DIY Beeswax Wraps - the good, the ugly, and how to maintain them

DIY Beeswax Wrap Tutorial – the good, the ugly, and how to best maintain them!

I was introduced to beeswax wraps about two years ago, when I received a package of these Vermonter-made, earth-kind goodies as a gift from my mom. I thought (and still think) they were the coolest thing EVER!  Beeswax wraps are intended to reduce single-use plastic in the kitchen or, in the case of my kids, their lunchboxes.

Let me add in a little disclaimer here: although I absolutely adore zero-wasters and minimalists, I am not one. I hope to get there some day, but right now… I’m not there.  I am not anywhere near there.  I still have plastic wrap in the house and plastic bags, too.  However, I do LOVE doing the best I can while maintaining my sanity and encouraging curious minds to be more conscious of their single-use plastic waste – all while infusing a bit of earthy elements into their lives!

There are many DIY versions of beeswax wraps out there, including wraps that are made solely with beeswax. After experimenting, I chose to use a blend of wax, tree resin, and jojoba oil. These wraps are comparable to store-bought versions, are more pliable, and they adhere with ease.   Experiment! Find your balance and your preference!

Here is the good, the ugly, and the best methods of maintenance from my experience:

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The Good…

  • Beeswax wraps reduce our daily plastic waste, sparing our intricate earth, her oceans and their inhabitants of the reckless plastic use that we so wonderfully refer to as ‘convenience’. On an individual level we can feel just a wee bit better about our non-plastic choice.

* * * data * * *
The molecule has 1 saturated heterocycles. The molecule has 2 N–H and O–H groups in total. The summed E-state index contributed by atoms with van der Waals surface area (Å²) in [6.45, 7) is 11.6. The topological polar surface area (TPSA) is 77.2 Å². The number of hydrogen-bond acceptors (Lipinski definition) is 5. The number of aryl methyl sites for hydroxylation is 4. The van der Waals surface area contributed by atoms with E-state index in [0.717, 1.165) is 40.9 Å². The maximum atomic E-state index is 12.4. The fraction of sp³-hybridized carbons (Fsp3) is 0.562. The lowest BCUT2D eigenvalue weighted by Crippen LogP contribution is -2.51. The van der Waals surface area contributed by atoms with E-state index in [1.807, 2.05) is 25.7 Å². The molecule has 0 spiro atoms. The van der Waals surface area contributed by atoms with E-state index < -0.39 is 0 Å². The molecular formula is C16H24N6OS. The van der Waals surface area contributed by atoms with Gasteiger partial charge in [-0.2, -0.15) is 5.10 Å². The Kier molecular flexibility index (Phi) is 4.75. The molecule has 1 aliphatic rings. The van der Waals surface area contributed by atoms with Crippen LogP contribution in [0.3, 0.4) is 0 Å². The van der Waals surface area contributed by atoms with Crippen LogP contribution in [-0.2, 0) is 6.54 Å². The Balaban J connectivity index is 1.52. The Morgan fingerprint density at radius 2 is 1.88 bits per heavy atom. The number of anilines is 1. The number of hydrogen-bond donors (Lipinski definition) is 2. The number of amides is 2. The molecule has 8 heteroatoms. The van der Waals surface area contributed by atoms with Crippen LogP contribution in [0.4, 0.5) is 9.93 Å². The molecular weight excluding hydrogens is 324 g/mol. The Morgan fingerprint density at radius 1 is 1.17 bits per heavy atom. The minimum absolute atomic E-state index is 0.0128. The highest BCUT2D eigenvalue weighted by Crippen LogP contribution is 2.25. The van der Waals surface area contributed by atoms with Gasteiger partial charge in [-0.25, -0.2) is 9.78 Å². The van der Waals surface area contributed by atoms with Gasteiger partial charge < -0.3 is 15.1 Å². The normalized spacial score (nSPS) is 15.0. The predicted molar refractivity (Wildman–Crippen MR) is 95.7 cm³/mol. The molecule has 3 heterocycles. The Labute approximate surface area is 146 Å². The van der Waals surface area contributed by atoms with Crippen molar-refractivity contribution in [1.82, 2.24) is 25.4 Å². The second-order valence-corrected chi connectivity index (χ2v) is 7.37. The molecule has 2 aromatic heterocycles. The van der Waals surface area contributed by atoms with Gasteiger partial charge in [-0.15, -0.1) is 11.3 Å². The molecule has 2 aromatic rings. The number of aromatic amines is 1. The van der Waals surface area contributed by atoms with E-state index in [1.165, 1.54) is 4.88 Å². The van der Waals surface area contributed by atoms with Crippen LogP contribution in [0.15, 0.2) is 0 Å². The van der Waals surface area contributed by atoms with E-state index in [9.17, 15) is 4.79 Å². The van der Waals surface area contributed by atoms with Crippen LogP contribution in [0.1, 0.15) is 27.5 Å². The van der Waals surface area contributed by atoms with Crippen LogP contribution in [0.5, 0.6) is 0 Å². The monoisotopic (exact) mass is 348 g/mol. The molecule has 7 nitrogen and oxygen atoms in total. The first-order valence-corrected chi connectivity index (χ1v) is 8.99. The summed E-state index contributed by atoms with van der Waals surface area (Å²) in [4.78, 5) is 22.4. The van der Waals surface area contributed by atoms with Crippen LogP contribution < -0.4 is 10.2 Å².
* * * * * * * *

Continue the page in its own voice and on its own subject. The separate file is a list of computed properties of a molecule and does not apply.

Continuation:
• They support the honeybees and beekeepers – woot!
  • Skipping the plastic wrap reduces the amount of plastic toxins being absorbed into our food – disrupting our endocrine system.
  • Beeswax doesn’t go rancid – it’s entirely safe, so long as you’re not allergic, and it is even anti-fungal and anti-bacterial, along with tree resin and jojoba, and helps keep your food safe from fungal growth and contamination.
  • They cover cheese with ease…   the wrap is malleable and adheres to itself with a little hand heat. It also covers other random pieces of food, fruit, and glass bowls nicely.
  • DIY’ing beeswax wraps is fairly inexpensive and will save money in the long run – especially if you are able to upkeep them.
  • You can cut them to your preferential size.
  • They’re cute! Right? And fun, too!

The Ugly…

  • They don’t hold airtight in the fridge and can sometimes un-adhere from a bowl.  Unless I can get a really good grip around a piece of food or bowl, I tend to use other lids on dishes that go into the fridge.  They do work great for covering that glass bowl of cookies on the counter, though!
  • It’s possible they can impart a beeswax flavor into your food.  This hasn’t been an issue for me,
    a store-bought wrap needing repair…

    and I probably wouldn’t mind it either way – but I’m not so picky, either.

  • They can’t be used to wrap meat because they can’t be cleaned with high heat. Please don’t risk it.